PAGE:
Let streets vote themselves permission to extend

Why don't we let single streets vote to give every house on the street permission to extend – or even replace?

That would quickly generate tens of thousands of additional flats and terraced houses, especially near transport hubs, where the need for more homes is greatest.

Half of the homes in London are in buildings of just one or two floors. Bloomsbury is much taller – often four or five storeys – but much more attractive than many low-rise streets.

There are endless miles of semi-detached and detached homes whose owners would be thrilled to get permission to extend upwards, forwards or sideways. If the street can choose a design code for the extensions, it could often make the street much prettier.

There are also plenty of terraced homes that could be improved with a well-designed additional floor with a mansard roof.

A Georgian mansard roof at the top — why not allow more of these?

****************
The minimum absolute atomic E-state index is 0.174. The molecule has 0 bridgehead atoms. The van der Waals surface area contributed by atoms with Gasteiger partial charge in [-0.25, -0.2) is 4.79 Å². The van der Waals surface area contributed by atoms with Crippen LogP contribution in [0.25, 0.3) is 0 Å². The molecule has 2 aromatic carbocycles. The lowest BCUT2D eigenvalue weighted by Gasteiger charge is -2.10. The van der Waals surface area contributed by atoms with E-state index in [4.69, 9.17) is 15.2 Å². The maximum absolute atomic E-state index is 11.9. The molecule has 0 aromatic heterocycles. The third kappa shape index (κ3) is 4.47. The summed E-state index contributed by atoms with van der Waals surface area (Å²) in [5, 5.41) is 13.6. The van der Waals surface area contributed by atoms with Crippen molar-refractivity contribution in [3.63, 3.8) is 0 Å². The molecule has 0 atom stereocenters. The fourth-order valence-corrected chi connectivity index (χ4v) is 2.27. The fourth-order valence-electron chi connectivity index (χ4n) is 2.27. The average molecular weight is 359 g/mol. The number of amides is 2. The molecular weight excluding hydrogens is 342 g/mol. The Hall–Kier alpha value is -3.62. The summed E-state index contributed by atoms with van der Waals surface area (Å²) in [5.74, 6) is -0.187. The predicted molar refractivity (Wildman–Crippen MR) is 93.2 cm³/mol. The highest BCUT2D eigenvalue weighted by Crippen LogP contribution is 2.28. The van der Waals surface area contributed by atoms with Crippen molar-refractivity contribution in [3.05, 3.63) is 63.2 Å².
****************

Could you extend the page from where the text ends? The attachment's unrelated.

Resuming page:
A Georgian mansard roof at the top — why not allow more of these?

If the permissions are granted to every house on the street, every owner benefits from the increased value of their house due to the planning permissions, even if they do not actually do the extension. They could always sell to someone who does need a bigger home (or to a small builder who wants to create several flats) and then save the spare money for their retirement or to help their children pay for housing.

The best way to do it would be with safeguards for the houses beyond the back gardens and for houses on street corners. We'll write more details later.

If you ask people whether every house on their street should be allowed to extend to add new flats or homes, they often say yes. Building on a street mainly affects other people on the street. It should be up to them.